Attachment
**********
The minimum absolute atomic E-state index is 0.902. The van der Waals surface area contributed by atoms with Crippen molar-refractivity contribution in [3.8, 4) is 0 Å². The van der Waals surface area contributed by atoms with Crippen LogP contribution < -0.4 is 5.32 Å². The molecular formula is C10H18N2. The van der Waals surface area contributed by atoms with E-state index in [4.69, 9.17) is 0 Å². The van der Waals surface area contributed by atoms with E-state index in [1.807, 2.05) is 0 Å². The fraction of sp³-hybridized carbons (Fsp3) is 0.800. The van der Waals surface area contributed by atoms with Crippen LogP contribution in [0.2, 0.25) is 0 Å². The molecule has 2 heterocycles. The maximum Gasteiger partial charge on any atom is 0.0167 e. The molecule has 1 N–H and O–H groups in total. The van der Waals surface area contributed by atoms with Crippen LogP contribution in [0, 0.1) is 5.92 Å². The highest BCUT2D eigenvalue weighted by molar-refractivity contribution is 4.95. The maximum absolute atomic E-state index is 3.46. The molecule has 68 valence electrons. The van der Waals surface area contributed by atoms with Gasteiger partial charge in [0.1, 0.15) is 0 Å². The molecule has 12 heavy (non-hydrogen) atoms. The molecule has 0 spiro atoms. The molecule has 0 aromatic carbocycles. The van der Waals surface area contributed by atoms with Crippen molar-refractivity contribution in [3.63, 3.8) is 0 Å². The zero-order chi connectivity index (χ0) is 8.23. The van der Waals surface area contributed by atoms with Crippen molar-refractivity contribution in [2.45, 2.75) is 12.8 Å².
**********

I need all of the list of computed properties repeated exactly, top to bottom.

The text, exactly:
The minimum absolute atomic E-state index is 0.902. The van der Waals surface area contributed by atoms with Crippen molar-refractivity contribution in [3.8, 4) is 0 Å². The van der Waals surface area contributed by atoms with Crippen LogP contribution < -0.4 is 5.32 Å². The molecular formula is C10H18N2. The van der Waals surface area contributed by atoms with E-state index in [4.69, 9.17) is 0 Å². The van der Waals surface area contributed by atoms with E-state index in [1.807, 2.05) is 0 Å². The fraction of sp³-hybridized carbons (Fsp3) is 0.800. The van der Waals surface area contributed by atoms with Crippen LogP contribution in [0.2, 0.25) is 0 Å². The molecule has 2 heterocycles. The maximum Gasteiger partial charge on any atom is 0.0167 e. The molecule has 1 N–H and O–H groups in total. The van der Waals surface area contributed by atoms with Crippen LogP contribution in [0, 0.1) is 5.92 Å². The highest BCUT2D eigenvalue weighted by molar-refractivity contribution is 4.95. The maximum absolute atomic E-state index is 3.46. The molecule has 68 valence electrons. The van der Waals surface area contributed by atoms with Gasteiger partial charge in [0.1, 0.15) is 0 Å². The molecule has 12 heavy (non-hydrogen) atoms. The molecule has 0 spiro atoms. The molecule has 0 aromatic carbocycles. The van der Waals surface area contributed by atoms with Crippen molar-refractivity contribution in [3.63, 3.8) is 0 Å². The zero-order chi connectivity index (χ0) is 8.23. The van der Waals surface area contributed by atoms with Crippen molar-refractivity contribution in [2.45, 2.75) is 12.8 Å².